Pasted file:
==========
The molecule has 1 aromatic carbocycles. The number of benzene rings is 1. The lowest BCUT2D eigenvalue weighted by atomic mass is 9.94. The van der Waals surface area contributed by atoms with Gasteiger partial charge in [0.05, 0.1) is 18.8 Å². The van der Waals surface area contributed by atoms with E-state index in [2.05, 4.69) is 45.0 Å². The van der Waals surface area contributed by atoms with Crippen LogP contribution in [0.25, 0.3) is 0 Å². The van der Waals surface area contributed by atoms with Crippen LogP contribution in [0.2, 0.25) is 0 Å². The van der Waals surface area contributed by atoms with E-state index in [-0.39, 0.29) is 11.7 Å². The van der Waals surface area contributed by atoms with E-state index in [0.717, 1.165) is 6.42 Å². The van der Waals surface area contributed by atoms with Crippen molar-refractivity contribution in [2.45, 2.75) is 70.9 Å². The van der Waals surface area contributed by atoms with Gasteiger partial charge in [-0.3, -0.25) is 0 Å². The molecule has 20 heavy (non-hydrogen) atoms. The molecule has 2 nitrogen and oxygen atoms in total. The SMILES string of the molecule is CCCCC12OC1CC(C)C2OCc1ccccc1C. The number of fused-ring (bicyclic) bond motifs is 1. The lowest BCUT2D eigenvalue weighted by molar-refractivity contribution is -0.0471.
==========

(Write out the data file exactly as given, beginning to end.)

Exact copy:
The molecule has 1 aromatic carbocycles. The number of benzene rings is 1. The lowest BCUT2D eigenvalue weighted by atomic mass is 9.94. The van der Waals surface area contributed by atoms with Gasteiger partial charge in [0.05, 0.1) is 18.8 Å². The van der Waals surface area contributed by atoms with E-state index in [2.05, 4.69) is 45.0 Å². The van der Waals surface area contributed by atoms with Crippen LogP contribution in [0.25, 0.3) is 0 Å². The van der Waals surface area contributed by atoms with Crippen LogP contribution in [0.2, 0.25) is 0 Å². The van der Waals surface area contributed by atoms with E-state index in [-0.39, 0.29) is 11.7 Å². The van der Waals surface area contributed by atoms with E-state index in [0.717, 1.165) is 6.42 Å². The van der Waals surface area contributed by atoms with Crippen molar-refractivity contribution in [2.45, 2.75) is 70.9 Å². The van der Waals surface area contributed by atoms with Gasteiger partial charge in [-0.3, -0.25) is 0 Å². The molecule has 20 heavy (non-hydrogen) atoms. The molecule has 2 nitrogen and oxygen atoms in total. The SMILES string of the molecule is CCCCC12OC1CC(C)C2OCc1ccccc1C. The number of fused-ring (bicyclic) bond motifs is 1. The lowest BCUT2D eigenvalue weighted by molar-refractivity contribution is -0.0471.